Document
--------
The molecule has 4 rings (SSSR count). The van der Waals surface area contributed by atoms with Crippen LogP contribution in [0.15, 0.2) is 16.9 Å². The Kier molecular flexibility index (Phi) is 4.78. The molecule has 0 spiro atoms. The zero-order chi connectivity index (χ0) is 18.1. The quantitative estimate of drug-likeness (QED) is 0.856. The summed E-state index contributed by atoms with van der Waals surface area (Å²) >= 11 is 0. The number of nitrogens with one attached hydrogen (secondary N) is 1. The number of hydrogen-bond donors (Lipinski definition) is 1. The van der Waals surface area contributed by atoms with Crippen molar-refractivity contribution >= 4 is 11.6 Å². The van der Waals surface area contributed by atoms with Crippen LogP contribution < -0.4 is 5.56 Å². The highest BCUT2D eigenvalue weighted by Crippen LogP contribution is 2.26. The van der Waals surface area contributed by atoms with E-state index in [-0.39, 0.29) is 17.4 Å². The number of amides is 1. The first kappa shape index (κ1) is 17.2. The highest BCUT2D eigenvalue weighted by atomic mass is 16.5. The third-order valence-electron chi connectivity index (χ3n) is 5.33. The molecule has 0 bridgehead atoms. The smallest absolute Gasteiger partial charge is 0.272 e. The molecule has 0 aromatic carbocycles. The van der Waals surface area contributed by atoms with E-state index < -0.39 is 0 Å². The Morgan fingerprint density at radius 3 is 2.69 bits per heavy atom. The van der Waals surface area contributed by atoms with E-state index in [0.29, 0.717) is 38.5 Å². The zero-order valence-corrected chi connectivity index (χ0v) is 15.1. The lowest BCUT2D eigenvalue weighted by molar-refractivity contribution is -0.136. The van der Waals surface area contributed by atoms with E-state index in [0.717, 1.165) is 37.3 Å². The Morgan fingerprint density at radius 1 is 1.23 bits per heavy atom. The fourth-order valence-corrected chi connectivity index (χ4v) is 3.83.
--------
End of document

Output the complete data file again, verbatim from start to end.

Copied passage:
The molecule has 4 rings (SSSR count). The van der Waals surface area contributed by atoms with Crippen LogP contribution in [0.15, 0.2) is 16.9 Å². The Kier molecular flexibility index (Phi) is 4.78. The molecule has 0 spiro atoms. The zero-order chi connectivity index (χ0) is 18.1. The quantitative estimate of drug-likeness (QED) is 0.856. The summed E-state index contributed by atoms with van der Waals surface area (Å²) >= 11 is 0. The number of nitrogens with one attached hydrogen (secondary N) is 1. The number of hydrogen-bond donors (Lipinski definition) is 1. The van der Waals surface area contributed by atoms with Crippen molar-refractivity contribution >= 4 is 11.6 Å². The van der Waals surface area contributed by atoms with Crippen LogP contribution < -0.4 is 5.56 Å². The highest BCUT2D eigenvalue weighted by Crippen LogP contribution is 2.26. The van der Waals surface area contributed by atoms with E-state index in [-0.39, 0.29) is 17.4 Å². The number of amides is 1. The first kappa shape index (κ1) is 17.2. The highest BCUT2D eigenvalue weighted by atomic mass is 16.5. The third-order valence-electron chi connectivity index (χ3n) is 5.33. The molecule has 0 bridgehead atoms. The smallest absolute Gasteiger partial charge is 0.272 e. The molecule has 0 aromatic carbocycles. The van der Waals surface area contributed by atoms with E-state index < -0.39 is 0 Å². The Morgan fingerprint density at radius 3 is 2.69 bits per heavy atom. The van der Waals surface area contributed by atoms with E-state index in [0.29, 0.717) is 38.5 Å². The zero-order valence-corrected chi connectivity index (χ0v) is 15.1. The lowest BCUT2D eigenvalue weighted by molar-refractivity contribution is -0.136. The van der Waals surface area contributed by atoms with E-state index in [0.717, 1.165) is 37.3 Å². The Morgan fingerprint density at radius 1 is 1.23 bits per heavy atom. The fourth-order valence-corrected chi connectivity index (χ4v) is 3.83.